Thursday, August 21, 2008

Missouri: Execution Delayed for Clemency Appeal

The Kansas City Star reports that the Missouri Supreme Court has postponed next week's schedulted execution of Dennis Skillicorn in order to allow his lawyers more time to gather information for a clemency petition. At the same time, a petition to overturn his conviction was denied by the court. It is reported that Skillicorn’s lawyers have been granted an extra 30 days to "interview prisoners and prison staff members" for a petition seeking clemency from Gov. Matt Blunt.

The St. Louis Dispatch, which "long has opposed capital punishment in all circumstances" notes:
Skillicorn is a leader in several Christian prison ministries. He helped create a hospice program to care for inmates who are sick and dying. He is the editor of "Compassion," a bi-monthly newsletter for death row inmates nationwide, the mission of which is "promoting restorative justice and reconciliation."

Among the letters sent to Gov. Blunt on behalf of Skillicorn's petition for clemency is one from a fellow death row inmate who wrote, "You got a lot of love in you, my brother. And as I sit here knocking on heaven's door, I will go forth and take with me your strength and honor and total compassion, whether I go forth in this life or the next." The letter was written by Marlin Gray, executed by the state of Missouri on Oct. 26, 2005.
See story here and here.

Tuesday, August 12, 2008

Missouri: Request From Religious Leaders

KRCG reports "several religious leaders" are asking Gov. Matt Blunt to commute the death sentence of Dennis Skillicorn, who is scheduled to be executed August 27, to life in prison without the possibility of parole. Skillicorn was convicted for the murder of another man in 1994.The "religious leaders" claim he has "turned his life around, becoming a model of rehabilitation and service to others." See story here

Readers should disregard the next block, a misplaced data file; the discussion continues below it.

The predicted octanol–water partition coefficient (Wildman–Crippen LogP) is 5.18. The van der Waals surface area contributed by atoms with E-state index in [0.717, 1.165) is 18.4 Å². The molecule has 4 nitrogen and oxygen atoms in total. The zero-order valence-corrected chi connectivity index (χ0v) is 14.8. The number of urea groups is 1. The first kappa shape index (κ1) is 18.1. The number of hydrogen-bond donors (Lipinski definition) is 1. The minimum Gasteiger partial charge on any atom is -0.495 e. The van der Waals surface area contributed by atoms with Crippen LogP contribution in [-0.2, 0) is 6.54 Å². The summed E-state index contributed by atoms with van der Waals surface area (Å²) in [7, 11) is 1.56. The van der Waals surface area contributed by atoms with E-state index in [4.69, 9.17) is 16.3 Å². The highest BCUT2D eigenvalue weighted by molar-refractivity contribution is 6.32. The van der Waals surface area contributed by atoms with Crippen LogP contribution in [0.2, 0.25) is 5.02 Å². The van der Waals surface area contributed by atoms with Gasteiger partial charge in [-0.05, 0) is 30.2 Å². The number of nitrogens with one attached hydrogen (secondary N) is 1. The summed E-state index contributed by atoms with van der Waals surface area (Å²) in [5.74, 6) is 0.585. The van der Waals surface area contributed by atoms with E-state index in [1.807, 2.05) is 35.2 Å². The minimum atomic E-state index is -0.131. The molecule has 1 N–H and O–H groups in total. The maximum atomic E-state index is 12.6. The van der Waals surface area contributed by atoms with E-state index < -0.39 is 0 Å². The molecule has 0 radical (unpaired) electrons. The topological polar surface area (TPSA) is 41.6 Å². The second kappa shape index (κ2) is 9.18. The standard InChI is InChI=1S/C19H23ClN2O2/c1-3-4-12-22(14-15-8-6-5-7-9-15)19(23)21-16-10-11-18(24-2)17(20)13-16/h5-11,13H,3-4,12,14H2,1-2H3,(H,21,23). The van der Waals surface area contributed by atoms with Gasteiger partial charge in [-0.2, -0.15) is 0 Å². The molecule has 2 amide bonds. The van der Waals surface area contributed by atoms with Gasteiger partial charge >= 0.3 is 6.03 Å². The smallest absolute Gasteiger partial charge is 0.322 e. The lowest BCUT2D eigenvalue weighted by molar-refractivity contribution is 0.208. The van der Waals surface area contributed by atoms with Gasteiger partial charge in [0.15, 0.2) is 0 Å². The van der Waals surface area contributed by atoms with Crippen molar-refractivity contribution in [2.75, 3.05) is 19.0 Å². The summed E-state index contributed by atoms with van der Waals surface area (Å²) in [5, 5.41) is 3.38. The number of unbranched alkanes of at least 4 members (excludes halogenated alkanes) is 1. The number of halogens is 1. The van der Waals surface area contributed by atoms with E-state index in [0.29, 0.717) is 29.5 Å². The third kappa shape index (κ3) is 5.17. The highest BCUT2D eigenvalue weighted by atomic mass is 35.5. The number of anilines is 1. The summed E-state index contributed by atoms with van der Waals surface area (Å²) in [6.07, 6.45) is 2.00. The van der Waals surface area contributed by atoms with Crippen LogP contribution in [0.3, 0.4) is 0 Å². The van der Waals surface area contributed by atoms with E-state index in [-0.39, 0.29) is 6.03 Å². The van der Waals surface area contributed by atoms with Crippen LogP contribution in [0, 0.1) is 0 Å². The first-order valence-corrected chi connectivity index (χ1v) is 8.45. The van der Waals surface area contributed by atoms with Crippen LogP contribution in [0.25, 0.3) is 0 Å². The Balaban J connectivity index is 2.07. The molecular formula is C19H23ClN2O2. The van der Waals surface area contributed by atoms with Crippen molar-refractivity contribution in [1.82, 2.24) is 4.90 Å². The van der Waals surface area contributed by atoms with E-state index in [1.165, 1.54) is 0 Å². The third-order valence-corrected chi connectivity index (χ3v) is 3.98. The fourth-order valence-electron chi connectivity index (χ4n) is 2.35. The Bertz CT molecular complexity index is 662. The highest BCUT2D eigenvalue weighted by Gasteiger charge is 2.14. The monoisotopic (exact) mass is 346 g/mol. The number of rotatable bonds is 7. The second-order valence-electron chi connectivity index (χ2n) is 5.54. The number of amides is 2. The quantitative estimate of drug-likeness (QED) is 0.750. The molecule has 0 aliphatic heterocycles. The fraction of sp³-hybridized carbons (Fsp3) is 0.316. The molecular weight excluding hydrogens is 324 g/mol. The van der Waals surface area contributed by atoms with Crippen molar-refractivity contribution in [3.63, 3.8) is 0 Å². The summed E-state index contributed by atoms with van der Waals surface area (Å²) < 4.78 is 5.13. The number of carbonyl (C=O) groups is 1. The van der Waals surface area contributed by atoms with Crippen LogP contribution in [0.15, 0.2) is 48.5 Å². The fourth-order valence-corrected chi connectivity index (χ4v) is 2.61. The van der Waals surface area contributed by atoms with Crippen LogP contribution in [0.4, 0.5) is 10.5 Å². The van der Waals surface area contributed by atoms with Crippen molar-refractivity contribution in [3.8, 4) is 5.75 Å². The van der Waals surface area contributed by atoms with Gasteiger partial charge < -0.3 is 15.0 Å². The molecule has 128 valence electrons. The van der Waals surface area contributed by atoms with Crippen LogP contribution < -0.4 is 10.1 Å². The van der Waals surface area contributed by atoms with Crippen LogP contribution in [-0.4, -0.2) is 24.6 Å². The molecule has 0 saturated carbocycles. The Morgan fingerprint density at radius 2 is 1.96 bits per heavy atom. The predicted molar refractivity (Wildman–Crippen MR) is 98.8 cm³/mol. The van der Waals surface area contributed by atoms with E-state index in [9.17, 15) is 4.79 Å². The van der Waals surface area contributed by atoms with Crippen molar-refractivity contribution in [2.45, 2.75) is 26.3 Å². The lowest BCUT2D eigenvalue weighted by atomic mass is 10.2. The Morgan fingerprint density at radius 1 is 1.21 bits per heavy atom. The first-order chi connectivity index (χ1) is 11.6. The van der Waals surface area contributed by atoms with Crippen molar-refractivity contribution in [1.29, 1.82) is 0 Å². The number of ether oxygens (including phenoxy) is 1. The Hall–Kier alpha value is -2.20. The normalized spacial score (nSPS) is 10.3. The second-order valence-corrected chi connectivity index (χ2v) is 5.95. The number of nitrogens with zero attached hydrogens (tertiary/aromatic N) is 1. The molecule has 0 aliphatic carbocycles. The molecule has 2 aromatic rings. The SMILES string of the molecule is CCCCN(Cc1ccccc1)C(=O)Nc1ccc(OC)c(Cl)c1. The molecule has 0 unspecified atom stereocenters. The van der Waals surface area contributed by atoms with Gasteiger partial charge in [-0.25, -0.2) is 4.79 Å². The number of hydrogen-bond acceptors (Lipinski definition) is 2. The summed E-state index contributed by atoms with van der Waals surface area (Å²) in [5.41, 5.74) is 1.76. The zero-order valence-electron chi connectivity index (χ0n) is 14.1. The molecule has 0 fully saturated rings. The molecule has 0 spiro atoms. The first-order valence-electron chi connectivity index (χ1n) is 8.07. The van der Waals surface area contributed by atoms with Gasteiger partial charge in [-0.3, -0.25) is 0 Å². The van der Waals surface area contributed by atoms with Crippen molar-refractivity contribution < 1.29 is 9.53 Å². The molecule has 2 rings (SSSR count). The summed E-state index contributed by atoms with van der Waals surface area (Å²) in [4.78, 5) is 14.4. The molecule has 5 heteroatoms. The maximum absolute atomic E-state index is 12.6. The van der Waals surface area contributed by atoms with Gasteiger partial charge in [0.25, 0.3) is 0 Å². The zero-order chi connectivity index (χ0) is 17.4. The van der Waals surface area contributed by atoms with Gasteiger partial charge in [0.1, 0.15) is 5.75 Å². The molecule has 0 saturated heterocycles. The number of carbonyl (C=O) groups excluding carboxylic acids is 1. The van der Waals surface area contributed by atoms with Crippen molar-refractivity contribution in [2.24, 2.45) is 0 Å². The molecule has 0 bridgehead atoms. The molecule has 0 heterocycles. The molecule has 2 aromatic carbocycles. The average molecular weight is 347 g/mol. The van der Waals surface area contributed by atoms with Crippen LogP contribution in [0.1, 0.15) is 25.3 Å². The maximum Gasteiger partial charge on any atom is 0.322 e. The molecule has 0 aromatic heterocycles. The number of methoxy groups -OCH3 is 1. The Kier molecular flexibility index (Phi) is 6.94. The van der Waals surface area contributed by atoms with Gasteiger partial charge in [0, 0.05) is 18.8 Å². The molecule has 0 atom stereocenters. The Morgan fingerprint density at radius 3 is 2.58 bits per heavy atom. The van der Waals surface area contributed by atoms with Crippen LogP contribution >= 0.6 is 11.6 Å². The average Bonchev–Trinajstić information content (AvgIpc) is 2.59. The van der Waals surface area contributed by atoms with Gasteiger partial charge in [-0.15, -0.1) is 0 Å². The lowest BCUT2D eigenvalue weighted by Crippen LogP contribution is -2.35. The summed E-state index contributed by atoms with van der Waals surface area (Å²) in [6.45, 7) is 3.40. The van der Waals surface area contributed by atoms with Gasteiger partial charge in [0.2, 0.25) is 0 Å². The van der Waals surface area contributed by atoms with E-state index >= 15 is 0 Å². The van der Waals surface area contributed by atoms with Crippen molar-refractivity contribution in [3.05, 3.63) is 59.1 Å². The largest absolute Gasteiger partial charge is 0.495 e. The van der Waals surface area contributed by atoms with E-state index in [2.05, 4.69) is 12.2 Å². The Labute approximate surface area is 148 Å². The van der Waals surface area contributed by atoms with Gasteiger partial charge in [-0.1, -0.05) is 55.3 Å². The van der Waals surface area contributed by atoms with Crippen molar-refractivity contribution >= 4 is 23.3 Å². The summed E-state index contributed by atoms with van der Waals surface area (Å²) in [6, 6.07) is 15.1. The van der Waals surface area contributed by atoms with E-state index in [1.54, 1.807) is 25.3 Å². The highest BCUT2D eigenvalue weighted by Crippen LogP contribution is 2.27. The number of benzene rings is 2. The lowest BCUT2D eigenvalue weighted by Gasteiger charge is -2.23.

Saturday, April 12, 2008

Missouri: Long Shot Pardon

In an editorial for today's St. Louis Dispatch, Bob McClellan writes about clemency in the state of Missouri. Along the way, he notes:
In a legal sense, it is about executive clemency, a seldom-used procedure by which a governor can grant a pardon or commute a sentence. Missouri governors have exercised this power only 15 times since 1992. One case involved an outright pardon. That went to Johnny Lee Wilson in 1995 after an investigation concluded that Wilson had been wrongly convicted of a murder. Most of the others involved commutation from a sentence of life without the possibility of parole to a sentence of life with the possibility of parole.

Although clemency is seldom granted, hope amongst the clemency-seekers has been running high ever since Gov. Matt Blunt announced he would not seek re-election. Governors running for re-election, or for another office, generally don't want to run the risk of looking soft on crime. But a governor who's returning to civilian life? Perhaps that's a different story.
The editorial also discusses the case of a convicted murderer whose clemency application is supported by former U.S. Sen. Jim Talent, state Sen. Michael Gibbons amd former state Sen. Franc Flotron. See story here.